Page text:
Getting to the point

The department’s repair and rehabilitation work requires a small fleet of heavy equipment besides service trucks. These include four backhoes, a skid-steer loader, a crane truck, a new Vactor hydroexcavation unit, and two water jetters. The jetters are routinely scheduled to clean out areas where FOG, roots or some other impediments are recurring problems. The rated severity of each area, which is tabulated through inspections and monitoring, determines how often an area is cleaned.

The department recently began doing point repairs of lines using a CIPP patching system from Source One Environmental. “We can do repairs on anything from a 6-inch line to a 26-inch pipe and do it all without having to dig up and then restore a site,” Duncan says. More than 20 point repair patches were made in 2017.

However, significant rehabilitation or replacement projects are contracted. Mainlines and manholes that need structural relining and pipes or manholes that have deteriorated beyond a point of feasible repair are bid out.

“We are trying to stay in our lane, to be really, really good at what we do,” Hall says. “At this point, getting into the relining business or full replacement business just doesn’t make sense and would not be cost-effective.”

Hall says wastewater employees don’t encounter a lot of sewer pipe needing replacement. “We try to get to pipelines before they collapse. We try to stay in front of it. We feel like our system is in really great shape.” The wastewater system includes 64 miles of clay pipe laid in the 1960s and another 68 miles of PVC pipe dating from the 1990s and early 2000s. The balance is concrete piping.

Better as a team

Top department staffers are constantly looking for emerging technologies to keep them ahead of wastewater system failure. Duncan says not all the department’s good ideas come from the top, citing a staff member who came back from a continuing education seminar with information about a system the city subsequently adopted. “Inspiration really comes from various places in our organization. We think we function better as a team.”

This team concept comes across when Duncan talks about the after-hours system the department utilizes. Water and sewer employees share on-call duties in four-week rotations. Each employee is on call for seven days to respond when a city resident telephones that a water main has broken, a sewer line is clogged and overflowing, or something less urgent has occurred. “Whatever it is, we take pride in always responding within an hour. Responding quickly is our pride and joy. We know issues are going to come up, and we want to be able to serve.”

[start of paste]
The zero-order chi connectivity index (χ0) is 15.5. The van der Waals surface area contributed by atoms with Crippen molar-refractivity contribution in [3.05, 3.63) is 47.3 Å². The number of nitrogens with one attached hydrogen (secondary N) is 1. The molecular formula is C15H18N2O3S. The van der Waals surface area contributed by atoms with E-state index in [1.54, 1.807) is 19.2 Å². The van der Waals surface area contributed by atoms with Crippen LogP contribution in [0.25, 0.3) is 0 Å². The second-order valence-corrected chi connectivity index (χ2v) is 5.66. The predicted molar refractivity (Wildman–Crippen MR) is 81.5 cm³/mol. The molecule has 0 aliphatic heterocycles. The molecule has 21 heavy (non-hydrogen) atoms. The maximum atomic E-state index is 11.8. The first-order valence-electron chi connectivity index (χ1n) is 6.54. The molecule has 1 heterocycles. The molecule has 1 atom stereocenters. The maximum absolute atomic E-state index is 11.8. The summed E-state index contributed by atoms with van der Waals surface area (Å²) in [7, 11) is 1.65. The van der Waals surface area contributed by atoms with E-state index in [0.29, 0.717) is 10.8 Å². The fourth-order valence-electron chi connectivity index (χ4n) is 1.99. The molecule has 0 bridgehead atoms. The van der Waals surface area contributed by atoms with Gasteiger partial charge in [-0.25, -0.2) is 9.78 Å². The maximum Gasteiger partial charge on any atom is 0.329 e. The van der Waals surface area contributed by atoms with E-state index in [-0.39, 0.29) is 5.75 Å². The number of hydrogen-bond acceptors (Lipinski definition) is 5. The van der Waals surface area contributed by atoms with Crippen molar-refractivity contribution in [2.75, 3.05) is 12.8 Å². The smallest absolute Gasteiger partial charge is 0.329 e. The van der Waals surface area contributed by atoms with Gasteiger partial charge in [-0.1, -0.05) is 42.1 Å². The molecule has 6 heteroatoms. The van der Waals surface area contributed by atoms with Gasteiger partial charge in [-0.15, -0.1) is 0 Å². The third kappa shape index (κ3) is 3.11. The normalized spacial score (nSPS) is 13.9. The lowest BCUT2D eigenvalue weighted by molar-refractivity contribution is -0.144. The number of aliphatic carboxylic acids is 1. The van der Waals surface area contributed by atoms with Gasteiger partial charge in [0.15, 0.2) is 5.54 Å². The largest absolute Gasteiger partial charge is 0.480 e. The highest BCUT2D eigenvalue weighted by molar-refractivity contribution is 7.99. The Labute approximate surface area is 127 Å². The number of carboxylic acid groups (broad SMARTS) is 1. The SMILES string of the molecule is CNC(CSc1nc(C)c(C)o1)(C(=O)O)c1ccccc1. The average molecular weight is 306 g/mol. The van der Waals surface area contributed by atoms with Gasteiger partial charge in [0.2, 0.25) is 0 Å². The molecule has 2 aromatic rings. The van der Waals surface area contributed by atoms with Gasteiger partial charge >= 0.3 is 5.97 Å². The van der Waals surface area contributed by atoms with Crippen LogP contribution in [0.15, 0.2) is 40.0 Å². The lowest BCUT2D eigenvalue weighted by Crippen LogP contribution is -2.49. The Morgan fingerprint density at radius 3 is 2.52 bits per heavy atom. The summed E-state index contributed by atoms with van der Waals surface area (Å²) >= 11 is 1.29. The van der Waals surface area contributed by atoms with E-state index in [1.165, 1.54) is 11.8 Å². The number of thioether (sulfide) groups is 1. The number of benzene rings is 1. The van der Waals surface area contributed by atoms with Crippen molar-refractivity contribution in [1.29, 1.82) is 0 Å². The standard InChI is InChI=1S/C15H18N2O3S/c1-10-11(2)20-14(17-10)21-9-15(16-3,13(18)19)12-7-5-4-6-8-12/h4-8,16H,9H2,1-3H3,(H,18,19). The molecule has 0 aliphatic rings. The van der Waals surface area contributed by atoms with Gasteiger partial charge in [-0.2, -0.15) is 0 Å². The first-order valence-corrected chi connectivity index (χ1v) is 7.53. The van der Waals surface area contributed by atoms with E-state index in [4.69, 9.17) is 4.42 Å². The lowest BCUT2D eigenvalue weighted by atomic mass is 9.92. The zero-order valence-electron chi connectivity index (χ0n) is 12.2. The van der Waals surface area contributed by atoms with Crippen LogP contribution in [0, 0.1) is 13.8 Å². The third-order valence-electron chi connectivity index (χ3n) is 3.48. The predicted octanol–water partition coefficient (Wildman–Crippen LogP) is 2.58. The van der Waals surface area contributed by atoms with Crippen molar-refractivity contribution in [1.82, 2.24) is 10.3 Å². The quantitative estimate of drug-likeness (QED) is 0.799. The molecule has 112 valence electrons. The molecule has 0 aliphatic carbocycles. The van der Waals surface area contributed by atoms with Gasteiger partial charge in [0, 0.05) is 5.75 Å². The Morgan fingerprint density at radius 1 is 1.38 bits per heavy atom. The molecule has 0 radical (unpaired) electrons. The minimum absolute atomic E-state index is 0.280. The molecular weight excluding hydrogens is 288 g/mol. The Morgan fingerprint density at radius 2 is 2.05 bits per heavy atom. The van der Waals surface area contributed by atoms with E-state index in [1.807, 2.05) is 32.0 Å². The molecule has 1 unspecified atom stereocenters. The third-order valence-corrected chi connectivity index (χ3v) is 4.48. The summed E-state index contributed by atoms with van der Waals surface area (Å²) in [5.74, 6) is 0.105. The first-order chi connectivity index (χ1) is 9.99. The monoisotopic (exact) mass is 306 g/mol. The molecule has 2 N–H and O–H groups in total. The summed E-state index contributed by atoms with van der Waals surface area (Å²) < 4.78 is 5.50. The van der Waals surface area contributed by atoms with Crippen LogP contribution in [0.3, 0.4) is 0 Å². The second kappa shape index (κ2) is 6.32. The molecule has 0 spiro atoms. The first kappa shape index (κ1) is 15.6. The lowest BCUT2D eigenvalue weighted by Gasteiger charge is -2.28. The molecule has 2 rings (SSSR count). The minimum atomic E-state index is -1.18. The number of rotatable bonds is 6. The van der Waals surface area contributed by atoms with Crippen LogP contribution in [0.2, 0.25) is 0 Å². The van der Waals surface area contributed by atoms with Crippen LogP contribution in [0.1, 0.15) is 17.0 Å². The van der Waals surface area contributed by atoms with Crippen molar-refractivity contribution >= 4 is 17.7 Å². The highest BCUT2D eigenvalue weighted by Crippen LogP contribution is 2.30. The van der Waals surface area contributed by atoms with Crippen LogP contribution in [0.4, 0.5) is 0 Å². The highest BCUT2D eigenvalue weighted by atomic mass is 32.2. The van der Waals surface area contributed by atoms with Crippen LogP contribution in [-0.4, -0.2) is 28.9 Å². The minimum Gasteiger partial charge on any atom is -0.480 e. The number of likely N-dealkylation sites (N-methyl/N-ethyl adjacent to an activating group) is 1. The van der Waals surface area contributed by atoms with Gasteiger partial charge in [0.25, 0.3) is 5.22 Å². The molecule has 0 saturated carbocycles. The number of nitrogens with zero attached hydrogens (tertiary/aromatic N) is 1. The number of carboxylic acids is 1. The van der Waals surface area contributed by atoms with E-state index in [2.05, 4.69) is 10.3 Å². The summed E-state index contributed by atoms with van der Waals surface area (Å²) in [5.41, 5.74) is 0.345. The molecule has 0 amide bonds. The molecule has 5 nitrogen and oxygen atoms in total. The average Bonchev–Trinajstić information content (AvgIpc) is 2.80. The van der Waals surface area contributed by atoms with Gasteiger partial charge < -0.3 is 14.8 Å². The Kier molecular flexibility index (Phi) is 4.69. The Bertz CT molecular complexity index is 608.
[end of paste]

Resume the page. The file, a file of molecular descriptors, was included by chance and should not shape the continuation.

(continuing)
Duncan says about the on-call system: “It is those employees’ chance to shine. They know we are counting on them to deliver.” He adds that complaints also are a fact of life in city services but that Florence public services employees generally are warmly accepted by fellow community members. “It doesn’t seem to matter what crew — concrete or sanitary or parks maintenance — it seems like people know our trucks, feel comfortable with our guys, and appreciate the things we do.”

Hall gives lots of credit to City Hall leaders for the success his department has achieved. Everyone is on the same page, he says. “There is no way we are able to make all this happen without the support of the leadership of the city, the mayor and the council. Our mayor — Diane Whalen — has been mayor for nearly 20 years. The mayor and council know the department and help guide and support it.”

Present and future leadership

The Public Services Department in Florence, Kentucky, is forward-looking, even in respect to planning the transition of leadership in future years. The department director has instituted a program of growing tomorrow’s leaders at the same time it harvests the experience of those who are retiring today.

The department is deeply involved in what is called succession planning, and Eric Hall, director, says the initiative is a common-sense response. “We are just making sure we are prepared for the future.”

To that end, the department tracks which employees are nearing retirement, as well as those who are apt to leave for career reasons. With that information, department leaders plan mentoring relationships to capture knowledge for sharing with successors and schedule timely leadership training. It is a cross-generational approach to ensure that handoffs of responsibility occur smoothly. “We had at least 10 people retire over the last few years and already a couple more this year,” Hall says. “We are going through a transition.”

What is remarkable about the program is that it is being fostered by people who are decades from retirement themselves. Hall is 37 years old, and his operations superintendent, Adam Duncan, is 33.

While people their age aren’t typically focused on succession plans, Hall and Duncan understand the concept of legacies. Duncan has only been with the city department for 4 1/2 years, but he is a northern Kentucky native. Hall not only is a native son, when he became a Florence employee as a maintenance worker 19 years ago, his father was general manager of the Water and Sewer Commission. That commission was merged into the Public Services Department in 2003, and Hall became director a decade later.